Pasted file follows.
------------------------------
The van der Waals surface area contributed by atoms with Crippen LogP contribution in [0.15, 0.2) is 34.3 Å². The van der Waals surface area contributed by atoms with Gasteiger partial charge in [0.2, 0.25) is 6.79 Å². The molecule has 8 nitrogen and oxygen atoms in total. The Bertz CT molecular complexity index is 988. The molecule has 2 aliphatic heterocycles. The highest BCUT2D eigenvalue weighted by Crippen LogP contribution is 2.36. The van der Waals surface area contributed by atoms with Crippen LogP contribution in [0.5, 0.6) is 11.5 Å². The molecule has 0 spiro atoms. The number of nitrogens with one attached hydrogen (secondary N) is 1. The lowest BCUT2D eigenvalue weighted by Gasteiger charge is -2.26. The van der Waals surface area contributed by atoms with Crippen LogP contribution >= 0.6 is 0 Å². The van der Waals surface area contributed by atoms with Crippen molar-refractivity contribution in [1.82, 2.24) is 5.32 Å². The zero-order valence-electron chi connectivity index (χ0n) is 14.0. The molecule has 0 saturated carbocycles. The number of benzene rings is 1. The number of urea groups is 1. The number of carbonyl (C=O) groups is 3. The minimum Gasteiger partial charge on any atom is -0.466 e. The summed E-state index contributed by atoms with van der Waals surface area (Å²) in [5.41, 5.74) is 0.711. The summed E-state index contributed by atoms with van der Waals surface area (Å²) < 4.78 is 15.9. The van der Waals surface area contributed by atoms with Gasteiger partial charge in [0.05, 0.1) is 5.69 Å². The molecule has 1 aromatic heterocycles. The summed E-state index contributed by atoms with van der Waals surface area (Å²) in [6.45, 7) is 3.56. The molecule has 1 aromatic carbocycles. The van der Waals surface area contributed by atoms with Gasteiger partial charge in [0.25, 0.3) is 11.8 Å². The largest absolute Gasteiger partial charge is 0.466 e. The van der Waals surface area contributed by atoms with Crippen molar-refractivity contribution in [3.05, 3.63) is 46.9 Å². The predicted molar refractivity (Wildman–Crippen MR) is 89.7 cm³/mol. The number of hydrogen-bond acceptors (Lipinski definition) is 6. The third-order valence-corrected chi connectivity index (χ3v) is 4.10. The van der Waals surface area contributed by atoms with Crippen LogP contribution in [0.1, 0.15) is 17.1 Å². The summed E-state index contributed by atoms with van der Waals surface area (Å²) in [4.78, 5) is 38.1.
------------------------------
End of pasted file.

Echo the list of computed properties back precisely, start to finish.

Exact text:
The van der Waals surface area contributed by atoms with Crippen LogP contribution in [0.15, 0.2) is 34.3 Å². The van der Waals surface area contributed by atoms with Gasteiger partial charge in [0.2, 0.25) is 6.79 Å². The molecule has 8 nitrogen and oxygen atoms in total. The Bertz CT molecular complexity index is 988. The molecule has 2 aliphatic heterocycles. The highest BCUT2D eigenvalue weighted by Crippen LogP contribution is 2.36. The van der Waals surface area contributed by atoms with Crippen LogP contribution in [0.5, 0.6) is 11.5 Å². The molecule has 0 spiro atoms. The number of nitrogens with one attached hydrogen (secondary N) is 1. The lowest BCUT2D eigenvalue weighted by Gasteiger charge is -2.26. The van der Waals surface area contributed by atoms with Crippen LogP contribution >= 0.6 is 0 Å². The van der Waals surface area contributed by atoms with Crippen molar-refractivity contribution in [1.82, 2.24) is 5.32 Å². The zero-order valence-electron chi connectivity index (χ0n) is 14.0. The molecule has 0 saturated carbocycles. The number of benzene rings is 1. The number of urea groups is 1. The number of carbonyl (C=O) groups is 3. The minimum Gasteiger partial charge on any atom is -0.466 e. The summed E-state index contributed by atoms with van der Waals surface area (Å²) in [5.41, 5.74) is 0.711. The summed E-state index contributed by atoms with van der Waals surface area (Å²) < 4.78 is 15.9. The van der Waals surface area contributed by atoms with Gasteiger partial charge in [0.05, 0.1) is 5.69 Å². The molecule has 1 aromatic heterocycles. The summed E-state index contributed by atoms with van der Waals surface area (Å²) in [6.45, 7) is 3.56. The molecule has 1 aromatic carbocycles. The van der Waals surface area contributed by atoms with Gasteiger partial charge in [0.25, 0.3) is 11.8 Å². The largest absolute Gasteiger partial charge is 0.466 e. The van der Waals surface area contributed by atoms with Crippen molar-refractivity contribution in [3.05, 3.63) is 46.9 Å². The predicted molar refractivity (Wildman–Crippen MR) is 89.7 cm³/mol. The number of hydrogen-bond acceptors (Lipinski definition) is 6. The third-order valence-corrected chi connectivity index (χ3v) is 4.10. The van der Waals surface area contributed by atoms with Crippen LogP contribution in [0.1, 0.15) is 17.1 Å². The summed E-state index contributed by atoms with van der Waals surface area (Å²) in [4.78, 5) is 38.1.